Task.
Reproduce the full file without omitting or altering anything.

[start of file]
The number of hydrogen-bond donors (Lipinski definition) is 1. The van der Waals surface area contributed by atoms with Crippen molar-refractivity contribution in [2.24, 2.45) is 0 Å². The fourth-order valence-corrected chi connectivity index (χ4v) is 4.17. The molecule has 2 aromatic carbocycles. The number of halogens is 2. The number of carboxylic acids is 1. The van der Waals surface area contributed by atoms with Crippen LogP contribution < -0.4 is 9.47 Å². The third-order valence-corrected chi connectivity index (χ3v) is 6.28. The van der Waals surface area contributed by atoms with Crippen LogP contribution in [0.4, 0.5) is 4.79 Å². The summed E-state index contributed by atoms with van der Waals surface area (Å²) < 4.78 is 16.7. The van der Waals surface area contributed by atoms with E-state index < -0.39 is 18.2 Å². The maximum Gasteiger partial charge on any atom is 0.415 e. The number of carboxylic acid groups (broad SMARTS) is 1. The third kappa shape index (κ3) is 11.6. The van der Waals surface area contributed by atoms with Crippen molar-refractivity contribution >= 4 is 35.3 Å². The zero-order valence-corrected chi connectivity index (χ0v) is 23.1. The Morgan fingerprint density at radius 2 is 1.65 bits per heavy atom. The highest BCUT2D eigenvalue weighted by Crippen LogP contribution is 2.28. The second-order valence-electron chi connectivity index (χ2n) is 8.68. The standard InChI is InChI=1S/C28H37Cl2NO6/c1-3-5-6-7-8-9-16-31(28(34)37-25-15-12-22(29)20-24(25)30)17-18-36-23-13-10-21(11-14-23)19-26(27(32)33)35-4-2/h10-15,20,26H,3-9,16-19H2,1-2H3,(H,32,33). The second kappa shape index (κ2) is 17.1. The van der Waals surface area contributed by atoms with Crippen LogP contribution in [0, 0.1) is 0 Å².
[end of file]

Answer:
The number of hydrogen-bond donors (Lipinski definition) is 1. The van der Waals surface area contributed by atoms with Crippen molar-refractivity contribution in [2.24, 2.45) is 0 Å². The fourth-order valence-corrected chi connectivity index (χ4v) is 4.17. The molecule has 2 aromatic carbocycles. The number of halogens is 2. The number of carboxylic acids is 1. The van der Waals surface area contributed by atoms with Crippen LogP contribution < -0.4 is 9.47 Å². The third-order valence-corrected chi connectivity index (χ3v) is 6.28. The van der Waals surface area contributed by atoms with Crippen LogP contribution in [0.4, 0.5) is 4.79 Å². The summed E-state index contributed by atoms with van der Waals surface area (Å²) < 4.78 is 16.7. The van der Waals surface area contributed by atoms with E-state index < -0.39 is 18.2 Å². The maximum Gasteiger partial charge on any atom is 0.415 e. The number of carboxylic acid groups (broad SMARTS) is 1. The third kappa shape index (κ3) is 11.6. The van der Waals surface area contributed by atoms with Crippen molar-refractivity contribution >= 4 is 35.3 Å². The zero-order valence-corrected chi connectivity index (χ0v) is 23.1. The Morgan fingerprint density at radius 2 is 1.65 bits per heavy atom. The highest BCUT2D eigenvalue weighted by Crippen LogP contribution is 2.28. The second-order valence-electron chi connectivity index (χ2n) is 8.68. The standard InChI is InChI=1S/C28H37Cl2NO6/c1-3-5-6-7-8-9-16-31(28(34)37-25-15-12-22(29)20-24(25)30)17-18-36-23-13-10-21(11-14-23)19-26(27(32)33)35-4-2/h10-15,20,26H,3-9,16-19H2,1-2H3,(H,32,33). The second kappa shape index (κ2) is 17.1. The van der Waals surface area contributed by atoms with Crippen LogP contribution in [0, 0.1) is 0 Å².